Deb Brandon: Living in Radiant Color


We all agreed, first food then the piercing. After we ate our sushi picnic among the pigeons, Daniel, a recent Ph.D., Sara, an ex-student of ours, Royce, a husky-malamute mix, and I, set off for the piercing shop.
Daniel asked, “Who should go first?”
Sara was anxious. “I don’t like needles.”
I asked her, “Would you prefer to go first, last, or second?”
“Not first. It’s not the pain I’m worried about. Just the needle.”
Daniel didn’t seem to care.
Like Sara, I wasn’t worried about the pain, but unlike her, I wasn’t afraid of needles.
I’m not a ditherer. I volunteered to go first.
As I’d expected, the pain was too short-lived to impress me.
The one thing that bothered me was the sound of the needle going through the cartilage. It seemed to go on for an eternity.
Before the brain surgeries, a nurse friend mentioned that I might be kept awake during the operation. I imagined a gloved finger pressing here to watch my leg jerk, and there to see my elbow bend.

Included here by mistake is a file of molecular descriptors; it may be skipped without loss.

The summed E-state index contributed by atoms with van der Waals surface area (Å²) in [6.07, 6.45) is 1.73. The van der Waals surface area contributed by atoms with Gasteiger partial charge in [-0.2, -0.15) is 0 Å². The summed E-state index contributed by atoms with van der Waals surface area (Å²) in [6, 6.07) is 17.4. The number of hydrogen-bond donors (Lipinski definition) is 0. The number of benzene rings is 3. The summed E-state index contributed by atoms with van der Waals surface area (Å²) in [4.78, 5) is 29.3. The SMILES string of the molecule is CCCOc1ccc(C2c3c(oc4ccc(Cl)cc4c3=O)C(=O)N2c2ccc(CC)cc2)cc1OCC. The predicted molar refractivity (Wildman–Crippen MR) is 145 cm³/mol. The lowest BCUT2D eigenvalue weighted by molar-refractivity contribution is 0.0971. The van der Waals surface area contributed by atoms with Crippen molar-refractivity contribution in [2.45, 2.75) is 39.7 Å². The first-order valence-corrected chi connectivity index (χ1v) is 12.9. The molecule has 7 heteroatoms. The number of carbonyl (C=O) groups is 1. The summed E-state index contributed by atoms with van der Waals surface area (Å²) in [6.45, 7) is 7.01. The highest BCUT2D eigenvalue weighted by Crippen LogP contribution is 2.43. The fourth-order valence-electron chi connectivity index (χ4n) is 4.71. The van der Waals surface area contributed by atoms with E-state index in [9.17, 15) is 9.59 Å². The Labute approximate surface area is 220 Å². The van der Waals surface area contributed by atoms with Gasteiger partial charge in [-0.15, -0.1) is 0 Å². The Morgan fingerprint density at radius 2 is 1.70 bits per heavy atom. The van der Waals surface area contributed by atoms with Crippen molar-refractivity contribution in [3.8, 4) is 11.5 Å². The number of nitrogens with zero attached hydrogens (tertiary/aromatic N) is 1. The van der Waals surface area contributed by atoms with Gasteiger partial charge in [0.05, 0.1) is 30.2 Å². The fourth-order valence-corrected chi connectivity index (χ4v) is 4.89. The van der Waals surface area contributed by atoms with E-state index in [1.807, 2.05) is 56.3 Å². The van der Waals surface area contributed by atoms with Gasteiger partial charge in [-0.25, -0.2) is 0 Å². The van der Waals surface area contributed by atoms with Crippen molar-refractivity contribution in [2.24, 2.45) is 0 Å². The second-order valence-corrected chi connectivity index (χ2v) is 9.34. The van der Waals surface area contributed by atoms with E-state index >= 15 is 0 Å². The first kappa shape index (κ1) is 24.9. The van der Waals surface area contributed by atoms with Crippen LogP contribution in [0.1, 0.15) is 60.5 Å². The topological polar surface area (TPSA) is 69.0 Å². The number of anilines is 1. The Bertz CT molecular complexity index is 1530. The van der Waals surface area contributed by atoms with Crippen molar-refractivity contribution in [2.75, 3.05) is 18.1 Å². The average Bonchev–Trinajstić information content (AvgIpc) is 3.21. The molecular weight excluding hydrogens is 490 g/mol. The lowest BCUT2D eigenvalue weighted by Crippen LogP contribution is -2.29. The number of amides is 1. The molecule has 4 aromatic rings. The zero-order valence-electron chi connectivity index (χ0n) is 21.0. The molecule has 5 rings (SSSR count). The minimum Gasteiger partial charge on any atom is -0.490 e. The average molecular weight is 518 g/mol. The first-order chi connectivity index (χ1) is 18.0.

She added, “It won’t hurt.”
It hadn’t occurred to me to worry about the pain. My concern was about the sound and smell of the surgeon cutting through my skull.
When I was growing up in Israel, dentists didn’t use Novocaine on their patients. Visits to the dentist’s office were not my favorite passtimes. The pain was certainly a concern when the she approached with her implements of torture. But I feared the shriek of the drill and the smell of burning much more.
I shook my head when my ex-student, Sara, asked whether the piercing had hurt. “Only for a short bit. It was the sound of that got to me.” and I shuddered.